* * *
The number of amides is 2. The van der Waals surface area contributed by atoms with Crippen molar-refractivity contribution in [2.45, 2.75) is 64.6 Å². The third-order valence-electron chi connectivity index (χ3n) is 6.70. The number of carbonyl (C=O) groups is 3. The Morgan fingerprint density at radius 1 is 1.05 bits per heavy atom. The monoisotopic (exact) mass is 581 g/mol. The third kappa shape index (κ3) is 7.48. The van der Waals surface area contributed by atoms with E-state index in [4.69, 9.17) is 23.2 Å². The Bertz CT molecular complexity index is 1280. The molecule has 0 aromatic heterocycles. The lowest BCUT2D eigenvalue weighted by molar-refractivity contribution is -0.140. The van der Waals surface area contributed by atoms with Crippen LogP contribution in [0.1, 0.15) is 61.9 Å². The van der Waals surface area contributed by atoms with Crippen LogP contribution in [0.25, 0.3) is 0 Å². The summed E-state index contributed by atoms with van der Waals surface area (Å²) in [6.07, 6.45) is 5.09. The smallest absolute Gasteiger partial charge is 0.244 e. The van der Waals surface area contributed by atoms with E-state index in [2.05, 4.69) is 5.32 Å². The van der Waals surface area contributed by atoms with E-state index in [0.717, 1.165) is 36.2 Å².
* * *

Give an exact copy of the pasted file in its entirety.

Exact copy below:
The number of amides is 2. The van der Waals surface area contributed by atoms with Crippen molar-refractivity contribution in [2.45, 2.75) is 64.6 Å². The third-order valence-electron chi connectivity index (χ3n) is 6.70. The number of carbonyl (C=O) groups is 3. The Morgan fingerprint density at radius 1 is 1.05 bits per heavy atom. The monoisotopic (exact) mass is 581 g/mol. The third kappa shape index (κ3) is 7.48. The van der Waals surface area contributed by atoms with E-state index in [4.69, 9.17) is 23.2 Å². The Bertz CT molecular complexity index is 1280. The molecule has 0 aromatic heterocycles. The lowest BCUT2D eigenvalue weighted by molar-refractivity contribution is -0.140. The van der Waals surface area contributed by atoms with Crippen LogP contribution in [0.1, 0.15) is 61.9 Å². The van der Waals surface area contributed by atoms with Crippen LogP contribution in [0.25, 0.3) is 0 Å². The summed E-state index contributed by atoms with van der Waals surface area (Å²) in [6.07, 6.45) is 5.09. The smallest absolute Gasteiger partial charge is 0.244 e. The van der Waals surface area contributed by atoms with E-state index in [2.05, 4.69) is 5.32 Å². The van der Waals surface area contributed by atoms with E-state index in [0.717, 1.165) is 36.2 Å².